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Joy Hardcover – 7 Jun 2012


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Product details

  • Hardcover: 320 pages
  • Publisher: William Heinemann (7 Jun. 2012)
  • Language: English
  • ISBN-10: 0434020427
  • ISBN-13: 978-0434020423
  • Product Dimensions: 14.3 x 3 x 22.2 cm
  • Average Customer Review: 4.8 out of 5 stars  See all reviews (25 customer reviews)
  • Amazon Bestsellers Rank: 437,926 in Books (See Top 100 in Books)

More About the Author

Jonathan Lee was born in Surrey in 1981.

He graduated from the University of Bristol with a First in English Literature and then, after spending some time living in South America, went on to become a solicitor at a City law firm. In 2007 he was posted to the firm's Tokyo office, and during his time there became increasingly interested in Japanese culture and history.

On his return to London he began writing his acclaimed first novel, Who is Mr Satoshi? (William Heinemann). On publication in July 2010 Who Is Mr Satoshi? was called "elegant and incisive" (Observer), "confident, sharply written and refreshingly direct" (Independent), and "dream-like ... an unusual, clever and playful book" (Daily Mail).

Jonathan Lee's second novel is Joy (published by William Heinemann on 7 June 2012). Catherine O'Flynn, author of What Was Lost, has called it 'a brilliant book ... Jonathan Lee is one of those rare, agile writers who can take your breath away'.

www.jonathan-lee.net


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Review

"A brilliant book... Jonathan Lee is one of those rare, agile writers who can take your breath away." (Catherine O’Flynn, author of What Was Lost)

"Exquisitely and surprisingly written…[Joy] proves that Lee is a significant talent and that his future work should be well worth awaiting." (Observer)

"Outstanding ... a forensic portrayal of despair that shows Lee to be an exceptional, brave prose stylist... Funny and humane, Joy is an enormously impressive piece of storytelling." (Tom Williams Literary Review)

"Jonathan Lee’s second novel, Joy (William Heinemann), charts the final day in the life of a high-flying young lawyer. Lee writes with extraordinary vividness, with prose so sharply defined it takes your breath away." (Elizabeth Day Observer (Books of the Year 2012))

"With its supple prose, ingenious structure, wit and slow-burn sympathy, Joy is a sly miracle of a novel." (A.D. Miller)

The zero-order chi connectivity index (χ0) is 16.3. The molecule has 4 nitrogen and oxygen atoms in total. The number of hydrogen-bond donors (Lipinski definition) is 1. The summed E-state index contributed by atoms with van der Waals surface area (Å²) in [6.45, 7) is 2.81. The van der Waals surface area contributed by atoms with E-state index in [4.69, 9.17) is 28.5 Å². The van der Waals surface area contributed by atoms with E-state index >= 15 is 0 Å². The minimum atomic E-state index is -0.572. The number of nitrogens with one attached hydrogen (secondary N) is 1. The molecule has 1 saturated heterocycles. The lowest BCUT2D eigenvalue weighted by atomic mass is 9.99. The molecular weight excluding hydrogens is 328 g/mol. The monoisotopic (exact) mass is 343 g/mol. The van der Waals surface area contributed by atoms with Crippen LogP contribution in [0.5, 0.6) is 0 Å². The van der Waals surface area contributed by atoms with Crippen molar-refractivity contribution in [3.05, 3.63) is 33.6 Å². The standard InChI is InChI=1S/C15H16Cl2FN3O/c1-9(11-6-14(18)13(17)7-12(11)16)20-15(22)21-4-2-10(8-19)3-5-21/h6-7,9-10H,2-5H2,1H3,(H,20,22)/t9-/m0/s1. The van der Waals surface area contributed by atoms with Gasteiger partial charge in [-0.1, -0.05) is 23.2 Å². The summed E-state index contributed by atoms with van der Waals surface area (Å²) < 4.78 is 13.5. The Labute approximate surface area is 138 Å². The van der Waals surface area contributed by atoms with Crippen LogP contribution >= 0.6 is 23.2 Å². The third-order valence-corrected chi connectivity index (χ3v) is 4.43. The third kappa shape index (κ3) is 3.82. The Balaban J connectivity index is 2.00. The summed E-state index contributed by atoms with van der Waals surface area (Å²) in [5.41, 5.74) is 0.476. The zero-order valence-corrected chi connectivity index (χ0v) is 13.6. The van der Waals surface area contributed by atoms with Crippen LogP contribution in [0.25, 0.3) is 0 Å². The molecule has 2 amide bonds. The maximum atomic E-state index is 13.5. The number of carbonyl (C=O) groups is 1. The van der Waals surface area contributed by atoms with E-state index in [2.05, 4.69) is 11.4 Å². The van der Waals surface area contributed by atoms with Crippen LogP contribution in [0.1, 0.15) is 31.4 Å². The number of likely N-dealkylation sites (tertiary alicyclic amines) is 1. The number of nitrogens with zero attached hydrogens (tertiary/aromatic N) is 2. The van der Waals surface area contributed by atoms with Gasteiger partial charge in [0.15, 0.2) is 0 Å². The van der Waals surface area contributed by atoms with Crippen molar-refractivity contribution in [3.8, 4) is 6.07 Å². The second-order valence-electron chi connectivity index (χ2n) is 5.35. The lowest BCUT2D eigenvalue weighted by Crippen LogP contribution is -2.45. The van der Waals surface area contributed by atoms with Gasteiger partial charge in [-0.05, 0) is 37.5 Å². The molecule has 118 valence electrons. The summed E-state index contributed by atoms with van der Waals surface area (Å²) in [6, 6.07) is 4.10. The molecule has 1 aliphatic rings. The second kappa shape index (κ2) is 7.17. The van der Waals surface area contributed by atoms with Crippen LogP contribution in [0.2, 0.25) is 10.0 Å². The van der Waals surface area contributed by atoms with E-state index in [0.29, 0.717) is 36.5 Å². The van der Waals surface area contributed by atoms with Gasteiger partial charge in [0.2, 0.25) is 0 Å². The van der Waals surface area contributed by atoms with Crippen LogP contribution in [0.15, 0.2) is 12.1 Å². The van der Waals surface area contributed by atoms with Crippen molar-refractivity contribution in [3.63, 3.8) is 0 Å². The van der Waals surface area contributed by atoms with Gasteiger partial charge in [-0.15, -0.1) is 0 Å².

"Lee constructs office scenes easily, weaving together numerous characters and dialogues with flair…the writing crackles." (Independent on Sunday)

"A major new voice in British fiction." (Guardian)

Book Description

JOY is a hugely inventive, ambitious and absorbing novel about pleasure, love, loss, and work by ‘a major new voice in British fiction’ (Guardian).

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4.8 out of 5 stars
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Most Helpful Customer Reviews

7 of 7 people found the following review helpful By I Readalot TOP 1000 REVIEWERVINE VOICE on 7 Jun. 2012
Format: Hardcover
In July 2010 I read Jonathan Lee's debut 'Who is Mr Satoshi' and looked forward to his 'difficult second novel'. 'Joy' has confirmed that he is not a one hit wonder. 'Mr Satoshi' asked the question can we really 'know' anyone 'Joy' covers similar ground but in a totally different way. The eponymous heroine is in a coma having plummeted 40 feet from a viewing platform in front of work colleagues on the day she is made partner of her law firm. It happened at 5pm on a Friday afternoon. Suicide, accident or something more sinister? The novel winds its way into revealing the truth using an unusual narrative structure. The first and every alternate chapter follows Joy from the Thursday night, her experiences, thoughts, memories and intentions. The other chapters are written as a form of monologue as 4 characters take turns to talk to a counsellor, the counsellor is silent but his questions become apparent from the answers given. It gave me the feeling that I was the counsellor, quietly taking notes and trying to make sense of what was being said.

These 4 characters represent different facets of Joy's life, Dennis, her husband, Peter, a colleague, her PA Barbara and fitness instructor Samir. Each colourful character has their own voice, quirks and personality, Samir suffers from OCD and Barbara believes everything will be fine if she could just visit her sister Jackie in the States. Dennis is on 'sabbatical' from the university and finds solace in books and Peter has a thing about rubber bands! We learn about Joy through them but there are pieces of the puzzle missing, things that none of them know which only come to light through Joy's personal narrative.